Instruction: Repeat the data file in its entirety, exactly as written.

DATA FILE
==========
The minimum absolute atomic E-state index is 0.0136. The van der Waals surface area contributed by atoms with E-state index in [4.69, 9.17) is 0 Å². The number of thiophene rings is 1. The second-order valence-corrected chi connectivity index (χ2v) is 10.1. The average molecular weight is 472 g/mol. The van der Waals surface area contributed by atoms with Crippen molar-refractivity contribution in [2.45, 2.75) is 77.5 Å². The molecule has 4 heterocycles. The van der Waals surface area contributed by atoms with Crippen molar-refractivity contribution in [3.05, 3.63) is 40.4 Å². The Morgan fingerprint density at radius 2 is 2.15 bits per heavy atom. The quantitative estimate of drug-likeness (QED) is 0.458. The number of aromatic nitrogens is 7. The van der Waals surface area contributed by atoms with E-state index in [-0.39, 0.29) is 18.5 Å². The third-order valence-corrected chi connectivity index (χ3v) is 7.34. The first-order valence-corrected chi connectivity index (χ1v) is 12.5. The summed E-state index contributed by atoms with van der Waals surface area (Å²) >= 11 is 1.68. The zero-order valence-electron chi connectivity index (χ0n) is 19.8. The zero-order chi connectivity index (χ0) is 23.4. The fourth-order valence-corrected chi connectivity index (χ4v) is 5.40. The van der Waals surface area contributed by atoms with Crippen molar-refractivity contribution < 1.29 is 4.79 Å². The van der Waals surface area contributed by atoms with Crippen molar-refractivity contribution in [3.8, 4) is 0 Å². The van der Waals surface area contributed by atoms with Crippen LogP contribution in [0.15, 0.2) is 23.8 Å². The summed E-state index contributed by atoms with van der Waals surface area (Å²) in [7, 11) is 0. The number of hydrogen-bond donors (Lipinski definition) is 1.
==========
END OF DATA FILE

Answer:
The minimum absolute atomic E-state index is 0.0136. The van der Waals surface area contributed by atoms with E-state index in [4.69, 9.17) is 0 Å². The number of thiophene rings is 1. The second-order valence-corrected chi connectivity index (χ2v) is 10.1. The average molecular weight is 472 g/mol. The van der Waals surface area contributed by atoms with Crippen molar-refractivity contribution in [2.45, 2.75) is 77.5 Å². The molecule has 4 heterocycles. The van der Waals surface area contributed by atoms with Crippen molar-refractivity contribution in [3.05, 3.63) is 40.4 Å². The Morgan fingerprint density at radius 2 is 2.15 bits per heavy atom. The quantitative estimate of drug-likeness (QED) is 0.458. The number of aromatic nitrogens is 7. The van der Waals surface area contributed by atoms with E-state index in [-0.39, 0.29) is 18.5 Å². The third-order valence-corrected chi connectivity index (χ3v) is 7.34. The first-order valence-corrected chi connectivity index (χ1v) is 12.5. The summed E-state index contributed by atoms with van der Waals surface area (Å²) >= 11 is 1.68. The zero-order valence-electron chi connectivity index (χ0n) is 19.8. The zero-order chi connectivity index (χ0) is 23.4. The fourth-order valence-corrected chi connectivity index (χ4v) is 5.40. The van der Waals surface area contributed by atoms with Crippen molar-refractivity contribution < 1.29 is 4.79 Å². The van der Waals surface area contributed by atoms with Crippen molar-refractivity contribution in [3.8, 4) is 0 Å². The van der Waals surface area contributed by atoms with Crippen LogP contribution in [0.15, 0.2) is 23.8 Å². The summed E-state index contributed by atoms with van der Waals surface area (Å²) in [7, 11) is 0. The number of hydrogen-bond donors (Lipinski definition) is 1.